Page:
If you participate in a hobby or pastime, it is only natural that you should aspire to reach a level of competence that will enable you to mix and confer with other adherents to your chosen pursuit. Until, that is, you meet ‘Doug’. In every hobby where single, middle-aged men gather together in the spirit of gentle competition to follow a mutual interest, there is a ‘Doug’; someone who raises the bar and makes the most basic concept of competence seem a distant prospect. Doug is an “absurdly good birder” who appears to eat, breathe and talk…and talk and talk birds and birding.
It was a real experience to join him and Corey from 10000 Birds, for a day’s birding along the barrier islands of Long Island. I had sent Corey a wish-list of birds that would enhance my life list and he had enlisted the help of Doug to plan a military-style campaign to wring every potential bird from the day and so it was that I found myself trailing in their wake as we launched an assault on the birds of Sussex, Nassau and Queens Counties, New York. The day passed in a blur. We were in and out of the car, striding along beaches and boardwalks, criss-crossing car parks and county lines, visiting and revisiting sites with a commendable sense of urgency. Do we need the scope? What are we looking for here? Shall I bring the camera? Have I had my breakfast? All this just to find me a few birds; I felt very honoured until I found that this was the normal pace of a walk out with Corey whose outings have been likened to “route-marches”.
Next, on to Robert Moses State Park on Fire Island, characterised by the parkway and some huge parking lots. Doug became very excited by a ringed American Kestrel perched on a sign here.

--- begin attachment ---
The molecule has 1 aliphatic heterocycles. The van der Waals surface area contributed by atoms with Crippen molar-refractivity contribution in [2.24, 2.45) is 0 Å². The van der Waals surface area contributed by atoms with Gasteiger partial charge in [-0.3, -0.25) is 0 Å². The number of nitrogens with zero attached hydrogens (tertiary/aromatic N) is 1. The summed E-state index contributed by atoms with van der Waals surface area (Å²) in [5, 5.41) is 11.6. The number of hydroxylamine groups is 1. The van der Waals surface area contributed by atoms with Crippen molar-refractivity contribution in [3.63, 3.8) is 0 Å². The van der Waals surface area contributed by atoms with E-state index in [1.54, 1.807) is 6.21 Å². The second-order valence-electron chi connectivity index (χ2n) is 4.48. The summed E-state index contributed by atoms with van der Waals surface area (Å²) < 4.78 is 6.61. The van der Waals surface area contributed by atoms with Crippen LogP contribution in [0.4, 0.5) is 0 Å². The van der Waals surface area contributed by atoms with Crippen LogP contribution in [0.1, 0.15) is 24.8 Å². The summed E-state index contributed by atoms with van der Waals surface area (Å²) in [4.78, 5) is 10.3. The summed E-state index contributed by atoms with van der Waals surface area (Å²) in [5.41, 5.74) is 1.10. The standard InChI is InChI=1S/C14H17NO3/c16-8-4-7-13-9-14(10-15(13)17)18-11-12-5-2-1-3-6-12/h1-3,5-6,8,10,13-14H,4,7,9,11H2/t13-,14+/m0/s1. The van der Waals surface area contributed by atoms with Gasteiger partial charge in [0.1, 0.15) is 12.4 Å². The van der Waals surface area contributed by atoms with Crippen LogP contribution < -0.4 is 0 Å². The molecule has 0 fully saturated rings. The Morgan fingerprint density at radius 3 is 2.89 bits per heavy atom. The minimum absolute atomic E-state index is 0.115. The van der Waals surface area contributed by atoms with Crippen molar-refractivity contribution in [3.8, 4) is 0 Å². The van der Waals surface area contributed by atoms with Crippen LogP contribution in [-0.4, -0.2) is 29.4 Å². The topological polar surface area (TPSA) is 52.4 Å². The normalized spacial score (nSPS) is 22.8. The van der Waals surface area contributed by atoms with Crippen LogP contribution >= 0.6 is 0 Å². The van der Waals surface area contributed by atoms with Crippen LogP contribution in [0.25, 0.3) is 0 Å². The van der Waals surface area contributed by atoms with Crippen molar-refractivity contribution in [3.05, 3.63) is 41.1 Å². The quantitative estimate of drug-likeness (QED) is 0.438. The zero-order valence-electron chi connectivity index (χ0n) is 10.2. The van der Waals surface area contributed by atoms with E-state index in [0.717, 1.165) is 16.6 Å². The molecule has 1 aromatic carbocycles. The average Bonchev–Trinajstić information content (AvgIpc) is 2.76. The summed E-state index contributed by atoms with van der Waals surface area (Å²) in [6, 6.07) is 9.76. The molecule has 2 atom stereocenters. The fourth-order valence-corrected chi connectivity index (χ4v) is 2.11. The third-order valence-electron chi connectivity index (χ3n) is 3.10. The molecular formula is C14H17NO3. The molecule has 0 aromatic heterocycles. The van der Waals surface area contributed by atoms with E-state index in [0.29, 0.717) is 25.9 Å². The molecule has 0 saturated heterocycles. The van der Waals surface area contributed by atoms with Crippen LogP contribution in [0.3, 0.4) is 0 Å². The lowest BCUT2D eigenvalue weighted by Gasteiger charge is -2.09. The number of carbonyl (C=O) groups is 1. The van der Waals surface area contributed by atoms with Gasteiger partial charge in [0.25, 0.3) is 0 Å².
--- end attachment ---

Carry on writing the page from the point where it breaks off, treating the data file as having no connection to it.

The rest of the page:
There is a hawk watching platform (Google Earth Ref; 40 37 49.48N 73 13 29.51W), used to monitor migrating birds of prey and the low scrub and ocean give access to a whole lot of sky to watch, interrupted only by the Fire Island Lighthouse. We approached it along a very birdy boardwalk with more sparrows, House Finch and a Cooper’s Hawk seen from it. The hawk watchers had had very little success, but a Sharp-shinned Hawk passed low as we left.
Perhaps it was about now that we returned to the Coast Guard station to check the sand bar again. The tide had been coming in all morning and was nearing its highest point now, bringing lots of wading birds in with it. The bar was now covered with birds.
Dunlin, Red Knot, American Oystercatchers and Black-bellied Plovers were especially abundant with a single Marbled Godwit and a few Semi-palmated Sandpipers. Doug called a Western Sandpiper which accommodatingly went to roost beside the Semi-palmated and I am sure that the differences are obvious to the trained eye. Actually, I had to ask and found that the slightly bigger Western Sandpiper (on the left) roosts with a slightly more upright posture than the Semi-palmated Sandpiper.
These two images were digiscoped, a discipline that I have yet to master, but thanks to Corey for giving me a go. I tried and failed to get a shot of Doug’s Yellow-billed Cuckoo that came in off the water into the bush at the top of the sand bar.
The light was fading now and Corey made a last dash for Jamaica Bay’s West Pond where a good head of Ruddy Duck was seen. Other species mixed amongst them included a Shoveler, an American Wigeon, Greater Scaup, Pintail, some Bufflehead and some Red-breasted Mergansers. Laughing Gulls were seen in higher numbers here than at any time during the day and a huge flock of Boat-tailed Grackles came to roost in the reeds.
I am indebted to Corey for inviting me along, organising the day and driving us around and to Doug for his boundless expertise. Thanks for a great day out guys. The list below reflects only my misty memory of the numbers of birds seen and is certainly wildly inaccurate. Doug took copious notes during the day which I had hoped to cheat from, but forgot to ask at the end of a long day. To separate the sites with a list for each would be impossible at this stage with no notes, so the whole day has been melted into one big list.
Species seen; 73